Mixing tequila and Irish whiskey proves enticing for JB & Cia
Mexican buyers of Bushmills sell $500m of bonds to finance acquisition
Mixing tequila and Irish whiskey appears to go down well with bondholders. JB & Cia, the 250-year-old Mexican owner of Jose Cuervo, sold $500 million of bonds this week to finance its acquisition of Northern Ireland’s Bushmills from Diageo.
The bonds due in 2025 were sold to yield 3.87 per cent - well below the average 4.31 per cent for similarly rated emerging-market bonds, according to data compiled by Bloomberg. The family-owned JB is trying to reduce its dependence on tequila sales, a risk that Fitch Ratings said last week was a threat to the company’s credit rating.
Adding to the allure of the bond sale, it was just the fourth by a Mexican company this year, filling a gap for investors looking for ways to invest in the Latin American country’s debt through well-known companies. “This is a company that’s almost unique in its international businesses and recognition,” said Claudio Robertson, the head of fixed-income trading at Investment Placement Group, which bought the bonds. Now, with the Bushmills acquisition, “it’s transforming itself as a spirit distributor with Cuervo tequila as its cornerstone, a mini Diageo.”
Another indicator of the demand for JB’s bonds: The initial yield was 1.65 percentage points over comparable-maturity US Treasuries, less than the average 2.1 percentage point spread for similarly rated bonds sold in the past six months.
JB did not reply to e-mailed questions on the bond issuance. According to Fitch, JB had ample room to take on more debt. At the end of last year, the company had $225 million in cash and only $67.6 million of debt, Rogelio Gonzalez, an analyst at Fitch, said by phone from Monterrey, Mexico. Mexico’s peso climbed 0.1 per cent to 15.2966 per US dollar earlier in New York.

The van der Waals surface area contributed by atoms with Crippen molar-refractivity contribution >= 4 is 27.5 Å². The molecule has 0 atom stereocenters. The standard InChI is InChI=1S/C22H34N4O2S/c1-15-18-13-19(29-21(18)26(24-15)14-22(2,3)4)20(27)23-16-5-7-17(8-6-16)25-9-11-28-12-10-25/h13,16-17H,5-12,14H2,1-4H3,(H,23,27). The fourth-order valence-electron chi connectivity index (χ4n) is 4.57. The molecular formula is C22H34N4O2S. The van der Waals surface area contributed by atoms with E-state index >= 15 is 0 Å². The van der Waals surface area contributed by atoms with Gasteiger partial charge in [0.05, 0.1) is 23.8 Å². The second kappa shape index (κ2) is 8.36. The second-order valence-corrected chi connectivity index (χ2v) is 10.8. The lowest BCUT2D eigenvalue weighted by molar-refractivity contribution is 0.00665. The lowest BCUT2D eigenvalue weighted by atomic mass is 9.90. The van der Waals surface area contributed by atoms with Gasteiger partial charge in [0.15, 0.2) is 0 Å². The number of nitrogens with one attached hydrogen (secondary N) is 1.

The bond proceeds will go to pay off a bridge loan that was used to finance the Bushmills acquisition in February, as well as for general corporate purposes, Mr Gonzalez said.
According to the Jose Cuervo website, the flagship tequila brand dates back to the son of a Spaniard who received a certificate in 1758 to begin harvesting agave, the plant from which tequila is distilled. Sales grew in the 1960s as Hollywood movies popularized the margarita, the company says. Bushmills, made from un-peated malted barley, traces its roots to a distillery registered in 1784.
After the transaction, tequila will account for 68 per cent of JB’s sales, down from 72 percent, according to an April 27th statement by Fitch. “They can sell Bushmills where Jose Cuervo is already strong, and sell Jose Cuervo where Bushmills is already strong,” Mr Gonzalez said.